“This was my first field mission in Burkina Faso, and I visited Kaya, some 100 kilometres northeast of the capital, Ouagadougou; Dori, which is the capital of the Sahel region, on the border with Niger and Mali; and Djibo, a town in the north of the country.
The people we met all asked the same questions: can we get jobs? Can we get back our dignity and go back to our normal life? Can we become the actors of our future? Can you help us to go back to a normal life?
Give women and youth a seat at the table
Women make up half of the population, and more than three-quarters of people in the country are under 35. However, they are conspicuously absent from decision-making.
I made a point of speaking to women, and I asked them if they can help to resolve longstanding issues and stop the violence. “Yes, that’s true”, they said. “If we say to our husbands, our sons, our brothers, to stop fighting, to stop the violence, they’re going to listen to us, and we need to find a space to make that happen, so that we have a seat at the table.”
My second question to them was, ‘what can I do? What can we do as United Nations to help you?’ They replied that they want to find their own solutions, but they asked for help educating the men to shift some of the traditional and cultural ways of doing things.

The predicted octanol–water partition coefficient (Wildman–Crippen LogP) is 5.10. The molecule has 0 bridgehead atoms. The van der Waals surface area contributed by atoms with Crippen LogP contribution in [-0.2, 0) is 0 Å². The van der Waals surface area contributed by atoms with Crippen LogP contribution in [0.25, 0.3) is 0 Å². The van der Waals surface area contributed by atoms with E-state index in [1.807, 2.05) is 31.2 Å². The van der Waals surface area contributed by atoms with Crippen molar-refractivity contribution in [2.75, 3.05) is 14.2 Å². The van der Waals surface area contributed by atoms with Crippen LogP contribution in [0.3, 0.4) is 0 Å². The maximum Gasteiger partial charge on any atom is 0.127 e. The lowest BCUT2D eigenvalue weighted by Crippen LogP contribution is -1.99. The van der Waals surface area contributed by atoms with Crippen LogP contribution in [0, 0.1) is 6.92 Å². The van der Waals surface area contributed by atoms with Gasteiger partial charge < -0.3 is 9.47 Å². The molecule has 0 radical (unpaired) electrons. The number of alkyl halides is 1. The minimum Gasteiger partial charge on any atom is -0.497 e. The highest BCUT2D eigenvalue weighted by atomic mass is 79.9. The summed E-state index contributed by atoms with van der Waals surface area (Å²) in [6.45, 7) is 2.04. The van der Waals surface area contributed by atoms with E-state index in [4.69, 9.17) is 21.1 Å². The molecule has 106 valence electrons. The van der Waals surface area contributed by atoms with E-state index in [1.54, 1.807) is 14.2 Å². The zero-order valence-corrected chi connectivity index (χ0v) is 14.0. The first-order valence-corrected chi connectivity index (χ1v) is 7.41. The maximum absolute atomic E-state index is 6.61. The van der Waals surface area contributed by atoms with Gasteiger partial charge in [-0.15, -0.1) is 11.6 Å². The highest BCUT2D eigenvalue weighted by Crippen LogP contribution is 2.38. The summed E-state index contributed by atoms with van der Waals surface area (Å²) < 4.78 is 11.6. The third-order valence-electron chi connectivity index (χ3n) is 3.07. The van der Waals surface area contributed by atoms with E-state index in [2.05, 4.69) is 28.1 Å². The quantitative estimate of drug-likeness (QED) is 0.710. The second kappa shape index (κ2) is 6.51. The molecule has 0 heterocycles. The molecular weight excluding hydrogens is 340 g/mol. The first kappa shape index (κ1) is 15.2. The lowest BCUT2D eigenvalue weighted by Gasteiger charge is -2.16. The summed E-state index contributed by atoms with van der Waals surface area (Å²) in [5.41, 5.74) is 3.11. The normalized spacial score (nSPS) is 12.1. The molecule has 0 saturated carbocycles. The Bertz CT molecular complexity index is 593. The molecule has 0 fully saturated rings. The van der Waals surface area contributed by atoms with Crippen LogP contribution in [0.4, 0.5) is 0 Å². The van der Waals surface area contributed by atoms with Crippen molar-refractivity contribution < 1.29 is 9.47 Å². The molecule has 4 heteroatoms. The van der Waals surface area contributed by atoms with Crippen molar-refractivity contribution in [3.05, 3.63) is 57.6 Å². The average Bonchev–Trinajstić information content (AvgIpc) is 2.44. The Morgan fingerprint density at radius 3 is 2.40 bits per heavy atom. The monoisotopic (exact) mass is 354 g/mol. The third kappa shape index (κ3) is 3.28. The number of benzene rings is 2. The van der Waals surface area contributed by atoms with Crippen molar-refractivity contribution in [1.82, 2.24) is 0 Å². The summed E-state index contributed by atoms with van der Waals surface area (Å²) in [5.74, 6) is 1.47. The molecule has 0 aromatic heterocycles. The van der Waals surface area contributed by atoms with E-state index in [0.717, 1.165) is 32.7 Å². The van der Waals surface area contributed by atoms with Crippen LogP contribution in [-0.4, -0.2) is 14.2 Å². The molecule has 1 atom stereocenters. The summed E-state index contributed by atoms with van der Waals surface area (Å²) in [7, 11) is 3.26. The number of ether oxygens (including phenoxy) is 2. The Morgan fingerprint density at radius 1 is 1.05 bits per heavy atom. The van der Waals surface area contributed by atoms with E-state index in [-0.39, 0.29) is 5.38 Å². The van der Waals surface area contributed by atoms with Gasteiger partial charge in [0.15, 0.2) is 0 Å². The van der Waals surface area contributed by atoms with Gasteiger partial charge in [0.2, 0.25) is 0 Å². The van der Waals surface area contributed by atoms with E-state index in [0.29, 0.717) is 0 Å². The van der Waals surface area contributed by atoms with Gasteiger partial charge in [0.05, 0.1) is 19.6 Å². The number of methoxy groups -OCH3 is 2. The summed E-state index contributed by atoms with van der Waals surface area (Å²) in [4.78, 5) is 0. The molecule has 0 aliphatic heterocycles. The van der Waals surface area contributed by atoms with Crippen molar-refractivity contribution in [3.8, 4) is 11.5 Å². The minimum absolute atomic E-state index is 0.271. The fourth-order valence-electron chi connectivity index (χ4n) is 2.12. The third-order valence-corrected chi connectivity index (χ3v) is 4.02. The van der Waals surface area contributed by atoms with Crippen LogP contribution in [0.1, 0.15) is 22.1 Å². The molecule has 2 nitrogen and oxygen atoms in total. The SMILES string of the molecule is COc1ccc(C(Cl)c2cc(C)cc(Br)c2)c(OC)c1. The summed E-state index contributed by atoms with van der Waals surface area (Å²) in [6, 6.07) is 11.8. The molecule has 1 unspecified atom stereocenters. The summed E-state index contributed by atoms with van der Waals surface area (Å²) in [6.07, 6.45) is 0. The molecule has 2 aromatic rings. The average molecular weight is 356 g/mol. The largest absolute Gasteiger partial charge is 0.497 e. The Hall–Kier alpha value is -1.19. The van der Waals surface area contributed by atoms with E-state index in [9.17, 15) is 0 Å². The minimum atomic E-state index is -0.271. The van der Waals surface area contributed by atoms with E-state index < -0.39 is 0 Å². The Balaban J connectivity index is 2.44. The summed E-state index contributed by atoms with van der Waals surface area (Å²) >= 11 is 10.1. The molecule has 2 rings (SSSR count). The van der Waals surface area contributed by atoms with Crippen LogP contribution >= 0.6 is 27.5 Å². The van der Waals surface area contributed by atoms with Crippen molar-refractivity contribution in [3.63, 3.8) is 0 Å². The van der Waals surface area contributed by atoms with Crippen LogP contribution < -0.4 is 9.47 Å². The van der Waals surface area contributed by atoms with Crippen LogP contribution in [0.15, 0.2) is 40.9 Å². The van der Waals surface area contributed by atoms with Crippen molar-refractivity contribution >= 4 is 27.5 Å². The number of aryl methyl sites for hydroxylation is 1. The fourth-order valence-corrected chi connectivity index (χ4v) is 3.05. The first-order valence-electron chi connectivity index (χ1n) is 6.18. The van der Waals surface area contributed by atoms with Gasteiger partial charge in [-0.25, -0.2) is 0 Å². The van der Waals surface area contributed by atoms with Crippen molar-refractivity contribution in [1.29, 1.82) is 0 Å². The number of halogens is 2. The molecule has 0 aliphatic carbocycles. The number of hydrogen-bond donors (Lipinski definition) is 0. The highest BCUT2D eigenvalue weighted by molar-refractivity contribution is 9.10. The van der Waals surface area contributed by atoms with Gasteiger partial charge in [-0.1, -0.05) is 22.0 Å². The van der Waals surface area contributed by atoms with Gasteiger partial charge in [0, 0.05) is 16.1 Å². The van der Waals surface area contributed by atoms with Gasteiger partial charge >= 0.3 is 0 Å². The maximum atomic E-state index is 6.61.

Contribute to solutions, do no harm
During the crisis, education and health services have been particularly vulnerable to violent non-State groups, and many have closed down, which has exacerbated the situation.
But I have seen that the UN and our partners are having a positive effect, from food distribution to out-of-school activities, psycho-social support, nutrition centres, and health centres.
Our guiding star must be to ensure that we contribute to solutions and do no harm. We can’t just see vulnerable communities as victims, but also as actors involved in finding a solution to humanitarian issues.
We need to listen to them, and bring their voices across the whole spectrum of discussions. And we need to be the voice of the voiceless, in a constructive way.
There is hope
My message for people outside Burkina Faso, including donors and development partners, is that there is hope, despite all the terrible things that are happening, and I think we have a collective responsibility to make sure that this hope does not fade away.
We need to be ready for some setbacks. It’s likely to happen, considering the situation, but this should not discourage us from continuing to focus on the people, trying to bring them to the forefront of discussions, supporting the State in what they’re doing, and ensuring that all levels of the traditional community systems are involved.
I think I’m really lucky to be in this position. It’s not an easy job, but it’s a job I love because I see the whole spectrum of the work that the UN is doing, and how the system can be put to better use to serve people in need.”